Girls, Guns, Gags
Why the Future Belongs to the Funny
Earlier this year, I read an essay on Firefly which suggested that the show was a feminist step down from Buffy the Vampire Slayer, because it inhabited the more misogynistic world of gun-fights at the Last Chance Saloon—because women weren’t physically as strong as men, so they could only really beat them by using feminine wiles, and occasionally, heaven forbid, their beauty and guile.
This simply goes to prove that no matter how much time, money, and effort you throw into an education system, stupidity, arrogance, and a total failure to grasp the basic tenets of feminism will nonetheless thrive like rats in a fetid storm drain. So, let me explain: the power structure in Buffy was pyramidal—at the bottom were innocent people, above them was a race of fewer but physically much stronger vampires, and above them was one (or were two) slayers, strongest and fewest of all. The power structure in Firefly was quite different, because everyone was human. No pointy ears, no stick-on proboscides, no extra arms. Some of the men were stronger than some of the women, but by no means all: as Wash told Saffron, Zoe could kill him with her little finger.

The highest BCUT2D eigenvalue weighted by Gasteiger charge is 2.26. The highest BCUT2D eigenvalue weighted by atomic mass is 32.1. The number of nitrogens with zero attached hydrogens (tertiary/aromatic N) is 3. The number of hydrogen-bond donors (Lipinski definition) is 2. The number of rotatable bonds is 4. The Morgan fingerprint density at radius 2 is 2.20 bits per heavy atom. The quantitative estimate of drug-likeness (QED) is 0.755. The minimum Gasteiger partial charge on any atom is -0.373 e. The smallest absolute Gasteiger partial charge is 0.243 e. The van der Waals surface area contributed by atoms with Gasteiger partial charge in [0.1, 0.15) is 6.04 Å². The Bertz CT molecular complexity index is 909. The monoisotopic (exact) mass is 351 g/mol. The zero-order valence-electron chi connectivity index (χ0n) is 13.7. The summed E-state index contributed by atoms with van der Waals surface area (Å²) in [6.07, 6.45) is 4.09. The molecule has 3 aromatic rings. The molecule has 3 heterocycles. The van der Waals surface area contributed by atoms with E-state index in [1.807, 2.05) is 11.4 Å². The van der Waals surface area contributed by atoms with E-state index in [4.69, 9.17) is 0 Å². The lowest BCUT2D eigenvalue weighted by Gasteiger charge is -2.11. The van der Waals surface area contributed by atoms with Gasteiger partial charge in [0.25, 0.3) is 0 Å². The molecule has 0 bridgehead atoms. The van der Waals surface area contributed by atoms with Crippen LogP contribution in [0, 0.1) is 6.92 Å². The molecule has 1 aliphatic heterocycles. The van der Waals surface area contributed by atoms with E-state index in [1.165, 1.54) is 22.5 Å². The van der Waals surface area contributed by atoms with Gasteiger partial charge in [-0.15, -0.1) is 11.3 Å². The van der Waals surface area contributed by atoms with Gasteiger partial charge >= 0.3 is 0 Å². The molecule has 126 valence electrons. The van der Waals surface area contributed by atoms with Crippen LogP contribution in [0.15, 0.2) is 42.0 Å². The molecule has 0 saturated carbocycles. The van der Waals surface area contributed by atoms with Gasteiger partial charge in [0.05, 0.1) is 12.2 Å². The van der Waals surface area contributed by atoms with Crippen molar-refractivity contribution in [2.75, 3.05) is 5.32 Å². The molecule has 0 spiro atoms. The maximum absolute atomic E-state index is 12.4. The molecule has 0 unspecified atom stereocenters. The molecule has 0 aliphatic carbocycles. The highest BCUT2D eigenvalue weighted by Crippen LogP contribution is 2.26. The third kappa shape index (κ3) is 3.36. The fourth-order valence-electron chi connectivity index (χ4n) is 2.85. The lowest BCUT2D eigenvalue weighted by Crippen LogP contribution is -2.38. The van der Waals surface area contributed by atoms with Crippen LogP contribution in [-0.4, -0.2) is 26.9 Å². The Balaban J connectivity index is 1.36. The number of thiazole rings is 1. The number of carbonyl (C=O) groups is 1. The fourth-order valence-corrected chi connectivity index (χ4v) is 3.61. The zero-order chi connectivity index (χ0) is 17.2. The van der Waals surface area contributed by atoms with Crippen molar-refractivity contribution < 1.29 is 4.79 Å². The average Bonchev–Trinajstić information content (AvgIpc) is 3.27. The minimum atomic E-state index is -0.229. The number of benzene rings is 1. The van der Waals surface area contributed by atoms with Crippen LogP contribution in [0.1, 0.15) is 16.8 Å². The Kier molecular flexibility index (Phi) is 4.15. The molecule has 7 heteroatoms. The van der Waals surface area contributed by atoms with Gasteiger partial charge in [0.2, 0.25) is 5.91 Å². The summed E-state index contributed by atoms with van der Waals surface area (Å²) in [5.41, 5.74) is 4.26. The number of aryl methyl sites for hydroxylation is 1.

To even things up, though, most of the fighting wasn’t hand-to-hand combat, as this was the future, not medieval times. It involved guns, and sometimes spaceships, which seemed to show little interest in the chromosomal arrangement of the person handling them. We are left in no doubt that Zoe totes her weaponry exactly as …
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